Wholesome food and drink made from naturally organic and, of course, local produce epitomises just what Romania has to offer and Charlie, for one, is convinced there’s a huge appetite for this globally. “You can climb mountains, bike through comparatively untouched villages, trek and ride through vast forests, see incredible wildlife, birdlife, ancient castles, fortresses and monasteries or catch cutting edge art, music and bars in the cities and it’s all got this unique Romanian flavour which is incredibly appealing to folks around the world. Much of Romania is Tolkien-esque, like New Zealand but way cheaper and more accessible.” Charlie is hoping TV channels around the world will soon be putting his “Flavours of Romania” message out there encouraging not only people to come and experience this amazing country but also nudging the relevant authorities here to act before it’s too late.
Dance of the Bears at Popa Museum in Târpești Traditional Music in Crișana
Charlie concludes: “With the preservation of Romania’s natural and cultural heritage, its forests, its biodiversity and its patrimony, tourism could grow to become the biggest source of revenue, not just for rural areas but for the country as a whole, as has happened in Scotland. Imagine being paid to hang on to your patrimony and to preserve your ancient forests? This way Romania’s fragile but priceless landscapes can continue to bring prosperity and a sustainable future for everyone.”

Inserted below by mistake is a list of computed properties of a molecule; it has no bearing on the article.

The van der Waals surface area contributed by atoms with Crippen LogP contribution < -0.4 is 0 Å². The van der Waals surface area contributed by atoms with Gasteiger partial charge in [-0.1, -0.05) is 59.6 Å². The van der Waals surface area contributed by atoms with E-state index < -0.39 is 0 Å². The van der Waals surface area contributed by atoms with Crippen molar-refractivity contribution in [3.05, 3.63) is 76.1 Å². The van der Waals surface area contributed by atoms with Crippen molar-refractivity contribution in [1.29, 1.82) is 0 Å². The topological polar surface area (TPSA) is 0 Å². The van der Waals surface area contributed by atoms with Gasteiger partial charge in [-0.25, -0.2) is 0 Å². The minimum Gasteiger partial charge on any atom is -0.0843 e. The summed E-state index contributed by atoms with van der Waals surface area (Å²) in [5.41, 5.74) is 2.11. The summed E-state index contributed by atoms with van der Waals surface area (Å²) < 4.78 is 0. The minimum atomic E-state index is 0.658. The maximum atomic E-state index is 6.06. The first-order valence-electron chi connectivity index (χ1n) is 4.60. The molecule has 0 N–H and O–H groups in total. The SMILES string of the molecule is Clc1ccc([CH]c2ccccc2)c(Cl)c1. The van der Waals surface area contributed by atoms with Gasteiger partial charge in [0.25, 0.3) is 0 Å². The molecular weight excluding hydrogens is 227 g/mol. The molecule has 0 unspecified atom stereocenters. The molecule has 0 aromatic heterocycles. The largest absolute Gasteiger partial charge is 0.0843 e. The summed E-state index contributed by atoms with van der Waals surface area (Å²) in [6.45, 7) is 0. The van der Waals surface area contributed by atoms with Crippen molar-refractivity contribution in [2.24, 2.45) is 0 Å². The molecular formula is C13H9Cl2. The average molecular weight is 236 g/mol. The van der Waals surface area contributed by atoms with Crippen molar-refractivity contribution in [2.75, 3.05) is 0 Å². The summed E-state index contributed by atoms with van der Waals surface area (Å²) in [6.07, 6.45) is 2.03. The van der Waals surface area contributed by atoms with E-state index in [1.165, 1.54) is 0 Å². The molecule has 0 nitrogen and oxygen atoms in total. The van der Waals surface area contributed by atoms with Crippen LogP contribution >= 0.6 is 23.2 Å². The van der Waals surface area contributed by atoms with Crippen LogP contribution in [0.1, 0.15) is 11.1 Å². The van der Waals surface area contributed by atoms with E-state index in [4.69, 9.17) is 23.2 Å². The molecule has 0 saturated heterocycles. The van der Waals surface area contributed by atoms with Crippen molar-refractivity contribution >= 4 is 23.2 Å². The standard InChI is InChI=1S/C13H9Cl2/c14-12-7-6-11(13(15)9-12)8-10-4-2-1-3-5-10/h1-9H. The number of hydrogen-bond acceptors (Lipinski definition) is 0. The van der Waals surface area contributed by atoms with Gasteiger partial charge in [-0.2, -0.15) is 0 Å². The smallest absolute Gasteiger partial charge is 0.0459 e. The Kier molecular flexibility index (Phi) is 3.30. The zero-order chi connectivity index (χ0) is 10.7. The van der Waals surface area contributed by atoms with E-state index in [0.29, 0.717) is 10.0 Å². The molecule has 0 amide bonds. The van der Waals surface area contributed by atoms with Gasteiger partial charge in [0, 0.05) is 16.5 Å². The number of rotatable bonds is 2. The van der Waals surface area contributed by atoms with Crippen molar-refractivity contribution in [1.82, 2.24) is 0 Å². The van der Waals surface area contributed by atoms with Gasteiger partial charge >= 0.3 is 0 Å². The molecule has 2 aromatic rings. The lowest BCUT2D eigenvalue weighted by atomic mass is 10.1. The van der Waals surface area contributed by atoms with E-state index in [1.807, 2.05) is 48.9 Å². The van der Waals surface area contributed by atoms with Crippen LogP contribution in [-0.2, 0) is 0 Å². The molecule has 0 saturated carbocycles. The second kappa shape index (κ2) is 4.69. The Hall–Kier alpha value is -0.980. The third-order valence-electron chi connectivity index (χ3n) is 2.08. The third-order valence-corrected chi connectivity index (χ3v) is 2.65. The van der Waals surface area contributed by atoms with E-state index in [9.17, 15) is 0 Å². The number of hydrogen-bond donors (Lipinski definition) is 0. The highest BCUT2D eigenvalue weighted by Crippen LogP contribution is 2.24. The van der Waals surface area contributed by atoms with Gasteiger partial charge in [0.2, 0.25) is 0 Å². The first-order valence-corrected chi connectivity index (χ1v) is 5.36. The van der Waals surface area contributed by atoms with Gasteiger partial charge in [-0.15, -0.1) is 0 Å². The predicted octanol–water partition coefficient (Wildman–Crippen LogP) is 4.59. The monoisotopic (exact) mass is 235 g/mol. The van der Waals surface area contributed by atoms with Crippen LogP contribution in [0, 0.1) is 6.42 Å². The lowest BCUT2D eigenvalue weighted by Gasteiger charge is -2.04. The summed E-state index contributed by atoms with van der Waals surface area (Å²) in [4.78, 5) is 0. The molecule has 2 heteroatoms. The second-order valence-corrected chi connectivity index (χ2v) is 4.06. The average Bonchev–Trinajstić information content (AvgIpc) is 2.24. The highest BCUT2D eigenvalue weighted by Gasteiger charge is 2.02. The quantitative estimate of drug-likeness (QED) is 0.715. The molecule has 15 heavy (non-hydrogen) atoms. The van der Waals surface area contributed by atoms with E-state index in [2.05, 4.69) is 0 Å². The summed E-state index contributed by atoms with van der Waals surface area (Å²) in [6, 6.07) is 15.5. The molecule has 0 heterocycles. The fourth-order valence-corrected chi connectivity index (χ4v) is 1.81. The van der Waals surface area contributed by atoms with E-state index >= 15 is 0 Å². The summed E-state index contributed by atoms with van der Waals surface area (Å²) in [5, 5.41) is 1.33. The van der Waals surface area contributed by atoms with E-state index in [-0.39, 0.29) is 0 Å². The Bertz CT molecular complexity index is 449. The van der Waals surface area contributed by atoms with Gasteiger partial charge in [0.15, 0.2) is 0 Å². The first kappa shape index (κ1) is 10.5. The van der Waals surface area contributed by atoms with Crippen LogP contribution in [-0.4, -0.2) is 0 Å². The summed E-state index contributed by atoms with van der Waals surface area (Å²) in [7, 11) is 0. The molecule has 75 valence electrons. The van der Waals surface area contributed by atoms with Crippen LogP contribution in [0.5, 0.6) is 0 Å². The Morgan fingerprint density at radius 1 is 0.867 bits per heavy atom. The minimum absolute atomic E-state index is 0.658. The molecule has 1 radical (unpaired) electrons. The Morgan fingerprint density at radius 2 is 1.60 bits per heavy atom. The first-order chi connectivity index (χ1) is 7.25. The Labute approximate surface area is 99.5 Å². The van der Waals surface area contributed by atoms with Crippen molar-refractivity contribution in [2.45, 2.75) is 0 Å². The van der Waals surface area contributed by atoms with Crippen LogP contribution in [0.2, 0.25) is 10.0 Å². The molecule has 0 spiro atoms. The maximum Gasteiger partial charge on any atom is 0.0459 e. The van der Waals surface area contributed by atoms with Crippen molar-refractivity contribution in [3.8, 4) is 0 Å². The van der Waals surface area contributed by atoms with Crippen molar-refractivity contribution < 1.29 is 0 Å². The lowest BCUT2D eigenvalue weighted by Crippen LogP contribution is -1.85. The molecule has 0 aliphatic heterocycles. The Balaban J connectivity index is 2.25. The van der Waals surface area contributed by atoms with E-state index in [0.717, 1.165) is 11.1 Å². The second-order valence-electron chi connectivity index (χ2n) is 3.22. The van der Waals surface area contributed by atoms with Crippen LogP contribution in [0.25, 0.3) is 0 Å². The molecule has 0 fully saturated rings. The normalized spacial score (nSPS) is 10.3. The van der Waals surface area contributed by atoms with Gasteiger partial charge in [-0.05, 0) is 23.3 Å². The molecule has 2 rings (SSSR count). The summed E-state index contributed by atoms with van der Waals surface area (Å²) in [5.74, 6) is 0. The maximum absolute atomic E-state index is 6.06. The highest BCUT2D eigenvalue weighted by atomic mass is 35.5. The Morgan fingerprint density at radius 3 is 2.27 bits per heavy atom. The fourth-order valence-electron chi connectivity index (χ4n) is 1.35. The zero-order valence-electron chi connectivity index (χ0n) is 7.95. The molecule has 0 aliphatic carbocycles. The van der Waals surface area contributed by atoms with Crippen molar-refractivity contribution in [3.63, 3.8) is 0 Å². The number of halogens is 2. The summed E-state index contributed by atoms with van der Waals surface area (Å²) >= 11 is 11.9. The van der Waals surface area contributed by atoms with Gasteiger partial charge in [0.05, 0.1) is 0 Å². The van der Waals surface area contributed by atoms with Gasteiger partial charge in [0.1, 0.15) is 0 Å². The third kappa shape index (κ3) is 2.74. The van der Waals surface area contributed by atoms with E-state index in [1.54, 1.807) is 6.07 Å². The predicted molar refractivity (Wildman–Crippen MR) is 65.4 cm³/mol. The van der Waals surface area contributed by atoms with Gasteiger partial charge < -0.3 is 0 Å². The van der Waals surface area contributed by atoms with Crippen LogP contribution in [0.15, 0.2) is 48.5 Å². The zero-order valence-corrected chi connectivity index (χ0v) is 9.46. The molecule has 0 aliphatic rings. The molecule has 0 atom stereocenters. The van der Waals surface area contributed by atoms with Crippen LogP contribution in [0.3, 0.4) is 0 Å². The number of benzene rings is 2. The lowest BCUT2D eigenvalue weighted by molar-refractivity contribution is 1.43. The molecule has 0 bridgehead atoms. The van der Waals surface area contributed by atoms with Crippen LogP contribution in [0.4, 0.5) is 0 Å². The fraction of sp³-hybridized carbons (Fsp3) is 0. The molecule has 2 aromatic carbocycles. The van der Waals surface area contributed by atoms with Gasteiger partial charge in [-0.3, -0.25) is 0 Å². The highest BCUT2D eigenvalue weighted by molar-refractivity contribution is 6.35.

Cooking lunch with the fishermen at the mouth of the Danube
Ok, so I ate many amazing things all over Romania in the course of making “Flavours of Romania” but of them all probably the very best, most memorable was at Green Village eco lodge in Sfântu Georghe, on the mouth of the Danube. We had a “ciorbă off” (err, like a bake off..) between resident chef Sorin and Anca, one of the local ladies. We had two open fires. She cooked the traditional ciorbă de pește while Sorin prepared his own variation using a few extra secret ingredients that you can only find out about if you watch the show. The result was something more closely resembling a crab bisque which was impressive considering the main ingredient was catfish and no seafood was used whatsoever. Incredible!